Product vision and economic innovation

Do I believe in Daisy?

I’m willing to give Daisy the benefit of the doubt on growth. I think they could succeed at getting big.

But what I don’t see in their vision is an economic innovation. And the really hard problems for on-demand services are economics.

Songza, for example, is an economic innovation. Playlists have always been an on-demand product, hence one that is unaffordable to provide. Songza’s product innovation was to make playlists work under the rules for non-interactive webcasts. This allows them to pay much lower royalties, and so to have a fighting chance of making a profit.

Sites that aggregate music blogs are an economic innovation. These sites have no royalty bills at all, like a filesharing vendor, but they also have little fear of being sued to death.

YouTube, as a music vendor, is an economic innovation. It serves on-demand music and pays royalties, but pays royalties based on a share of revenue, which frees it from the crippling per-user minimums that services like Daisy must pay. It did this via the product innovation of tying the DMCA process to an opt-in advertising business.

So the question about Daisy is about the business insight behind the product vision. Iovine’s vision for the company is that there is a way to sell more subscriptions. However volume doesn’t change the economics, and if it does then more established vendors like Spotify will use it for competitive advantage.

Maybe there is an economic insight that hasn't been shared. There's no reason for the company to tell the world. But with the information we have, we don't have reason to see Daisy's chances as any better than MOG, Rdio, Deezer, Rhapsody, Spotify, Yahoo! Music Unlimited, or Napster 2.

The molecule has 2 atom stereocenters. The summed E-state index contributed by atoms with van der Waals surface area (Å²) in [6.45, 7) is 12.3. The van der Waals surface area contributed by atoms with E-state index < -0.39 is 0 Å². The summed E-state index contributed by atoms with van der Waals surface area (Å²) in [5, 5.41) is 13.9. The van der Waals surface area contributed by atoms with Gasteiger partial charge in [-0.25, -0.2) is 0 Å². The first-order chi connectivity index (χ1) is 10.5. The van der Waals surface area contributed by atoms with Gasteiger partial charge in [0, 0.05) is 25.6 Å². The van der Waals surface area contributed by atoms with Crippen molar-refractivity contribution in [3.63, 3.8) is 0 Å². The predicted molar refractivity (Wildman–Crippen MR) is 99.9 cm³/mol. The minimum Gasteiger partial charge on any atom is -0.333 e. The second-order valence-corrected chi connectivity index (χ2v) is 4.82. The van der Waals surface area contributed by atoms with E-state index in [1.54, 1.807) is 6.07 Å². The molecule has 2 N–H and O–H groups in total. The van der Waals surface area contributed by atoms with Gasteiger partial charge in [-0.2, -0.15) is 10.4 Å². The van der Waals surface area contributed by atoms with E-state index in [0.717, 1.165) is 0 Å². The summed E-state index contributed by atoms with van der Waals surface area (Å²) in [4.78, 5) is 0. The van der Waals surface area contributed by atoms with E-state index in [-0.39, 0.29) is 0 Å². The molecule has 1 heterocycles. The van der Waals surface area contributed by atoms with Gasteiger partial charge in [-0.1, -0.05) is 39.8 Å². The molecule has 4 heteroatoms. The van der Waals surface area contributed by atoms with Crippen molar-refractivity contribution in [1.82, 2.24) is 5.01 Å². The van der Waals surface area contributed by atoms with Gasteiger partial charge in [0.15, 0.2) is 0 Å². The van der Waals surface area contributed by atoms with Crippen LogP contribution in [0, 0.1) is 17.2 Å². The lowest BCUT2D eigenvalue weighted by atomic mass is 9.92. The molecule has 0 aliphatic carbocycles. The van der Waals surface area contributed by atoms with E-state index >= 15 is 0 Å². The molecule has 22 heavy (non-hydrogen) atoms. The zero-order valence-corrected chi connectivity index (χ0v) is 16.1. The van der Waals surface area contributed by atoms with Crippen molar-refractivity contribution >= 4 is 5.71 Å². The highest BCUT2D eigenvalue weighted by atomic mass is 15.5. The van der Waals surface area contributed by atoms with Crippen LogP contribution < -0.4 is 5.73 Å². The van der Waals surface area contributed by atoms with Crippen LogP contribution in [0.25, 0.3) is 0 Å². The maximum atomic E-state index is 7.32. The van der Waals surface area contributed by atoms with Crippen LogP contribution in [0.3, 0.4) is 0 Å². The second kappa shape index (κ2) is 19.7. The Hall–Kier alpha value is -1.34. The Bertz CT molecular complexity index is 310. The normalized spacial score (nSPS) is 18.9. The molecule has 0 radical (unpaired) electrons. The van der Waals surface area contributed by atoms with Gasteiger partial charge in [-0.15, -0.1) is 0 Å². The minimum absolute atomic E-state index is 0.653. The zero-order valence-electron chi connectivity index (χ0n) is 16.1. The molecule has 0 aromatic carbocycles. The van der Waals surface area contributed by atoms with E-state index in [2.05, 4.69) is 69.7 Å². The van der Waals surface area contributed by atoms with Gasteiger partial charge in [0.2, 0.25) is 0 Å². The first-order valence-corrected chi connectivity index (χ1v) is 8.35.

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One Response to “Product vision and economic innovation”

  1. gurdonark

    I see all of these services as at a cross-roads:
    either one will cross the critical mass of getting enough paid subscribers to make up for tiny margins or one will change its model to percentage royalties by convincing the payees that it will attract enough subscribers to make this worthwhile.

    The two cross-roads intersect after they split by the tree of basic survival, because the achievement of the critical subscriber base, as yet unaccomplished by any, will make both models sustainable.

    I am not clear if either model could succeed. I am fairly clear that the efforts by current payees to try to get raises in both direct and radio-type streaming royalties will be likely to kill both the services, the Pandora-style services and whatever is golden about the streaming egg.
    But we’ll see.

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